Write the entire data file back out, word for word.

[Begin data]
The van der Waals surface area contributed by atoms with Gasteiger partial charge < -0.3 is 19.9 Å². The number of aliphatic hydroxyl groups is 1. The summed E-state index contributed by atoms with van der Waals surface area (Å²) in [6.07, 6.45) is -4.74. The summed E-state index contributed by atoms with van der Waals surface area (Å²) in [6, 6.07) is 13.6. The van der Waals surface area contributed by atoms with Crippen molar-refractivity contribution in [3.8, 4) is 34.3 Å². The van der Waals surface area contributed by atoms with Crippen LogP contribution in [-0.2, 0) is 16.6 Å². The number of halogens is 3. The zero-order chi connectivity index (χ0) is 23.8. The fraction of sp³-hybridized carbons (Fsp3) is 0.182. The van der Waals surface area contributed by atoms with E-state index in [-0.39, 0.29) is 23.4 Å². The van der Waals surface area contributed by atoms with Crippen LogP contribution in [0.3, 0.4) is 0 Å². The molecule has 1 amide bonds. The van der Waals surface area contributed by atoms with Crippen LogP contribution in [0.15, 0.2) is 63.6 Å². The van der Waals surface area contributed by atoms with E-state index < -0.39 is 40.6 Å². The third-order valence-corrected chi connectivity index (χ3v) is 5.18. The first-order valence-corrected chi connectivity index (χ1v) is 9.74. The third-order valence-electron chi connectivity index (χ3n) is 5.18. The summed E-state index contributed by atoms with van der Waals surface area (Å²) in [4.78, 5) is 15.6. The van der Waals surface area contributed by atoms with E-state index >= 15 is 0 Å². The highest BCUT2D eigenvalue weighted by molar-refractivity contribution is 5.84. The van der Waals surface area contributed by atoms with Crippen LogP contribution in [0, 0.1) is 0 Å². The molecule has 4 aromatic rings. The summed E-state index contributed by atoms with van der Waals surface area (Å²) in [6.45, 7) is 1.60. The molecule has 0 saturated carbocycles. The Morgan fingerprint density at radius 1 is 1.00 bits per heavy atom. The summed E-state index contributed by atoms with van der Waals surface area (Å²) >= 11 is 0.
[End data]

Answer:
The van der Waals surface area contributed by atoms with Gasteiger partial charge < -0.3 is 19.9 Å². The number of aliphatic hydroxyl groups is 1. The summed E-state index contributed by atoms with van der Waals surface area (Å²) in [6.07, 6.45) is -4.74. The summed E-state index contributed by atoms with van der Waals surface area (Å²) in [6, 6.07) is 13.6. The van der Waals surface area contributed by atoms with Crippen molar-refractivity contribution in [3.8, 4) is 34.3 Å². The van der Waals surface area contributed by atoms with Crippen LogP contribution in [-0.2, 0) is 16.6 Å². The number of halogens is 3. The zero-order chi connectivity index (χ0) is 23.8. The fraction of sp³-hybridized carbons (Fsp3) is 0.182. The van der Waals surface area contributed by atoms with E-state index in [-0.39, 0.29) is 23.4 Å². The van der Waals surface area contributed by atoms with Crippen LogP contribution in [0.3, 0.4) is 0 Å². The molecule has 1 amide bonds. The van der Waals surface area contributed by atoms with Crippen LogP contribution in [0.15, 0.2) is 63.6 Å². The van der Waals surface area contributed by atoms with E-state index < -0.39 is 40.6 Å². The third-order valence-corrected chi connectivity index (χ3v) is 5.18. The first-order valence-corrected chi connectivity index (χ1v) is 9.74. The third-order valence-electron chi connectivity index (χ3n) is 5.18. The summed E-state index contributed by atoms with van der Waals surface area (Å²) in [4.78, 5) is 15.6. The van der Waals surface area contributed by atoms with E-state index >= 15 is 0 Å². The highest BCUT2D eigenvalue weighted by molar-refractivity contribution is 5.84. The van der Waals surface area contributed by atoms with Crippen LogP contribution in [0, 0.1) is 0 Å². The molecule has 4 aromatic rings. The summed E-state index contributed by atoms with van der Waals surface area (Å²) in [6.45, 7) is 1.60. The molecule has 0 saturated carbocycles. The Morgan fingerprint density at radius 1 is 1.00 bits per heavy atom. The summed E-state index contributed by atoms with van der Waals surface area (Å²) >= 11 is 0.